When asked what’s best about working in ANC, Kevin responds “the teamwork”. The worst thing is the long winters, “but the long summer days are worth the wait, and it’s nice to drive with the top down at midnight with your sunglasses on!”

February 23, 2012
Inflight Cellar is First Class
Post by Joyce Wong

Business Traveller Cellars in the Sky Awards

Cathay Pacific’s expertise in selecting the world’s finest wines for passengers was recognised at the annual Cellars in the Sky Awards held in London on 6 February.

CX won the Most Improved Business Class Cellar award as well as the Best First Class Fortified Wine for the Ramos Pinto 10 Years Quinta Da Ervamoira at the competition, organised by Business Traveller magazine. The Champagne Amour de Deutz 2002 was runner-up in the Best First Class Sparkling Wine category.

Manager Catering Services Charles Grossrieder says the awards acknowledge the skill and dedication of the airline’s wine experts. “We aim to provide passengers with a superior travel experience which includes offering the chance to sample some of the world’s finest wines and matching these perfectly with the unique flavours of our inflight cuisine,” he says.

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December 22, 2011
Cathay Pacific welcomes the 40 millionth visitor to Hong Kong
Post by Joyce Wong

HONG KONG CATHAY PACIFIC AIRWAYS
Nancy Ryan, who hails from the United States, is the 40 millionth visitor to Hong Kong.

Cathay Pacific and the Hong Kong Tourism Board jointly welcomed the 40 millionth visitor to Hong Kong at a reception held at the iconic Peninsula Hotel yesterday.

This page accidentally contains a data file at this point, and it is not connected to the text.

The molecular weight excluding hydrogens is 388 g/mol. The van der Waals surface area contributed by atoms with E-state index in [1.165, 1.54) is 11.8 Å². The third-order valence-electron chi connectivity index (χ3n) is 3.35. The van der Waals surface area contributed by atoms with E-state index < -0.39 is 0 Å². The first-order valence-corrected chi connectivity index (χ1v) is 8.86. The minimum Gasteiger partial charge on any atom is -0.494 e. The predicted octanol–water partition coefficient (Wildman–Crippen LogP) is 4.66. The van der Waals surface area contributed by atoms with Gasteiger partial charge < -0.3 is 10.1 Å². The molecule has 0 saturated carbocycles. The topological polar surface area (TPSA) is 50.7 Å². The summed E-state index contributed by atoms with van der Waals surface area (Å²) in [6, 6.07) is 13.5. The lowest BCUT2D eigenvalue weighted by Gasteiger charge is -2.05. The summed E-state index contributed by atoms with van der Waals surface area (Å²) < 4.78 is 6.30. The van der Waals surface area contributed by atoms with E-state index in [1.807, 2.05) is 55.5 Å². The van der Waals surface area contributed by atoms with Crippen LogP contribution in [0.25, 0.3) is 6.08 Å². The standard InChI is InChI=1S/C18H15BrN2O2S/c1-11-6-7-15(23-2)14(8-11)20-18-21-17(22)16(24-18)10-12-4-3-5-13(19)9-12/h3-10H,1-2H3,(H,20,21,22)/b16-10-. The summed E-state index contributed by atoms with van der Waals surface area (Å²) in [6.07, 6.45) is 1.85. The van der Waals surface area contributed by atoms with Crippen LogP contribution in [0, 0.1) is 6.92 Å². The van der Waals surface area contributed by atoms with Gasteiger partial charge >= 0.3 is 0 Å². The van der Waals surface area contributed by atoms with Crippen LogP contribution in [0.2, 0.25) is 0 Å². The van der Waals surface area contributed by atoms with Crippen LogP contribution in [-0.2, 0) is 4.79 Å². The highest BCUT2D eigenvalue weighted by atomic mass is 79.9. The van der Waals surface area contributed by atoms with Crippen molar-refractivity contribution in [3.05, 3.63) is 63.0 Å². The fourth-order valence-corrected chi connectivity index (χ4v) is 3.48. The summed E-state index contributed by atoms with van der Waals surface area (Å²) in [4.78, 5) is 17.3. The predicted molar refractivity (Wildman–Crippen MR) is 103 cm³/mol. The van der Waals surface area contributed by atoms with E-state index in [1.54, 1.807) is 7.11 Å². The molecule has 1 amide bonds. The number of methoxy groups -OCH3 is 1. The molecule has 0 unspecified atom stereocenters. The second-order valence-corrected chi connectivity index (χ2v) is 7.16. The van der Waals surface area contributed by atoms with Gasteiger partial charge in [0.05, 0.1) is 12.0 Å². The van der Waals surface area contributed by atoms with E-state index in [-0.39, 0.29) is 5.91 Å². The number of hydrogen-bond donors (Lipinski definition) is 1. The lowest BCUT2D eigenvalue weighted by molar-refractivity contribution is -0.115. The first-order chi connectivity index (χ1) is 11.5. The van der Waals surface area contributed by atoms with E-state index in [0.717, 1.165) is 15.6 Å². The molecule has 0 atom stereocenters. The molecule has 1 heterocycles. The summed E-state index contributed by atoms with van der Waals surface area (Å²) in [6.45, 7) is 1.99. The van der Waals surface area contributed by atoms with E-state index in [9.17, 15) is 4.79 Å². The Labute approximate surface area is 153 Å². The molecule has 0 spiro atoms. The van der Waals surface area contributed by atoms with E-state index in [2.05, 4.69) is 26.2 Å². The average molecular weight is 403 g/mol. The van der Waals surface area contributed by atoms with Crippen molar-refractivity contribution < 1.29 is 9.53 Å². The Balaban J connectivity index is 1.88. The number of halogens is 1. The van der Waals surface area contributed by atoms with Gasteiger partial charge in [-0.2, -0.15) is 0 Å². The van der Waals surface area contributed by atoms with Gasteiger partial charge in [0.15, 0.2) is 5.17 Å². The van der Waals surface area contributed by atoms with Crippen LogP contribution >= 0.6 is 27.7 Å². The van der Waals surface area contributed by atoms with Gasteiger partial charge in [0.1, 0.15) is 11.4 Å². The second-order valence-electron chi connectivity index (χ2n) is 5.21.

The lucky visitor is U.S. resident Nancy Ryan, who flew to Hong Kong from Chicago on a Cathay Pacific direct flight. She is accompanied by her sister Muffy Lerner, Muffy’s husband Alexander Lerner and their daughter, Lindsey Lerner.

Director Corporate Affairs Quince Chong was on hand to congratulate the winner.

“The fact that she flew in from Chicago in the United States has a special significance for our airline,” said Quince.

“The U.S., which we have been serving for more than 20 years, is one of our most important markets, and Chicago is our newest destination in the States,” she said. “We launched a daily flight to this fantastic city, the gateway to the US Midwest, in July this year, and it’s been very well received by passengers.”

This is Nancy’s first trip to Hong Kong, but the second for Alexander and Muffy.

Alexander and Muffy flew to Hong Kong via San Francisco in February 2010 to spend the Chinese New Year in Hong Kong and Shanghai. The family unanimously decided to visit Hong Kong again this Christmas— this time for a longer duration.

Alexander Lerner flew with CX for both trips. He was full of praise for the airline’s service and new Business Class product.

HONG KONG CATHAY PACIFIC AIRWAYS
Alexander Lerner (second left), Muffy Lerner (third left), and Lindsey Lerner (second right) joined Nancy on her Hong Kong trip.

HONG KONG CATHAY PACIFIC AIRWAYS
Nancy recieved two CX Business Class tickets from Chicago to Hong Kong as a gift.

November 18, 2011
Introducing the Hong Kong Trader – highlighting CX commitment to home city
Post by Joyce Wong

 

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A new freighter with a unique livery will carry a special message about Cathay Pacific’s commitment to developing its home city as a major trading hub.

Hong Kong Trader is the second Boeing 747-8F to enter the fleet and features a special livery that showcases Hong Kong’s dramatic skyline. The name Hong Kong Trader is taken from CX’s original 747 that was bought from British Airways and began flying to Europe and within the region in 1982.